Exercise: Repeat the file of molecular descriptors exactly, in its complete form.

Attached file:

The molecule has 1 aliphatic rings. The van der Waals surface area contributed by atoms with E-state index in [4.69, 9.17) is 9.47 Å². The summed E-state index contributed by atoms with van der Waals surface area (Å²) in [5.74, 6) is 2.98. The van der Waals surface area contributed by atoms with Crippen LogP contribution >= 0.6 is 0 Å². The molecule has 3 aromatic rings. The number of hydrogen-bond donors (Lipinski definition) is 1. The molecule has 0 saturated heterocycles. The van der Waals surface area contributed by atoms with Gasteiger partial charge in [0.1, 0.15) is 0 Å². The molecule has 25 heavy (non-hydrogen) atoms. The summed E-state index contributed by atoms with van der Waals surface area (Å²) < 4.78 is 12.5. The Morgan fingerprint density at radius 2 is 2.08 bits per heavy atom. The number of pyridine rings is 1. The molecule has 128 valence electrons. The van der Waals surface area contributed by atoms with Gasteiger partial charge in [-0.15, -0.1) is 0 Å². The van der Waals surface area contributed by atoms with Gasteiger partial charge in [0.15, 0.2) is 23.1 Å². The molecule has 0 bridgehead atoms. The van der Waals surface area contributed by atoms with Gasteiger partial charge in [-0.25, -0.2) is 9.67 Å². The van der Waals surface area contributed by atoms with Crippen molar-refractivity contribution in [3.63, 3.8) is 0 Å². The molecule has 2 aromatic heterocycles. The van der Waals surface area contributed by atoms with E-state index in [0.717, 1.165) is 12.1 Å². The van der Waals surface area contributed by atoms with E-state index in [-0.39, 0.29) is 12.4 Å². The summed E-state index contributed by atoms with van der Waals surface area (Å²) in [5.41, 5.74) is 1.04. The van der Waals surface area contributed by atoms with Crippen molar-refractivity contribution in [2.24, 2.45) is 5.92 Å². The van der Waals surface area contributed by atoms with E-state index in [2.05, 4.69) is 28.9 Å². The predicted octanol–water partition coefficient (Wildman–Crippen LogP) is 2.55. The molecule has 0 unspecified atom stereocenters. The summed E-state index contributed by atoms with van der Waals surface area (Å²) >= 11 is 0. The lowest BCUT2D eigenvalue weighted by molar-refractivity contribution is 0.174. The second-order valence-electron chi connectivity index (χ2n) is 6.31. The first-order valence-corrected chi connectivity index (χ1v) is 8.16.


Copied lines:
The molecule has 1 aliphatic rings. The van der Waals surface area contributed by atoms with E-state index in [4.69, 9.17) is 9.47 Å². The summed E-state index contributed by atoms with van der Waals surface area (Å²) in [5.74, 6) is 2.98. The van der Waals surface area contributed by atoms with Crippen LogP contribution >= 0.6 is 0 Å². The molecule has 3 aromatic rings. The number of hydrogen-bond donors (Lipinski definition) is 1. The molecule has 0 saturated heterocycles. The van der Waals surface area contributed by atoms with Gasteiger partial charge in [0.1, 0.15) is 0 Å². The molecule has 25 heavy (non-hydrogen) atoms. The summed E-state index contributed by atoms with van der Waals surface area (Å²) < 4.78 is 12.5. The Morgan fingerprint density at radius 2 is 2.08 bits per heavy atom. The number of pyridine rings is 1. The molecule has 128 valence electrons. The van der Waals surface area contributed by atoms with Gasteiger partial charge in [-0.15, -0.1) is 0 Å². The van der Waals surface area contributed by atoms with Gasteiger partial charge in [0.15, 0.2) is 23.1 Å². The molecule has 0 bridgehead atoms. The van der Waals surface area contributed by atoms with Gasteiger partial charge in [-0.25, -0.2) is 9.67 Å². The van der Waals surface area contributed by atoms with Crippen molar-refractivity contribution in [3.63, 3.8) is 0 Å². The molecule has 2 aromatic heterocycles. The van der Waals surface area contributed by atoms with E-state index in [0.717, 1.165) is 12.1 Å². The van der Waals surface area contributed by atoms with E-state index in [-0.39, 0.29) is 12.4 Å². The summed E-state index contributed by atoms with van der Waals surface area (Å²) in [5.41, 5.74) is 1.04. The van der Waals surface area contributed by atoms with Crippen molar-refractivity contribution in [2.24, 2.45) is 5.92 Å². The van der Waals surface area contributed by atoms with E-state index in [2.05, 4.69) is 28.9 Å². The predicted octanol–water partition coefficient (Wildman–Crippen LogP) is 2.55. The molecule has 0 unspecified atom stereocenters. The summed E-state index contributed by atoms with van der Waals surface area (Å²) >= 11 is 0. The lowest BCUT2D eigenvalue weighted by molar-refractivity contribution is 0.174. The second-order valence-electron chi connectivity index (χ2n) is 6.31. The first-order valence-corrected chi connectivity index (χ1v) is 8.16.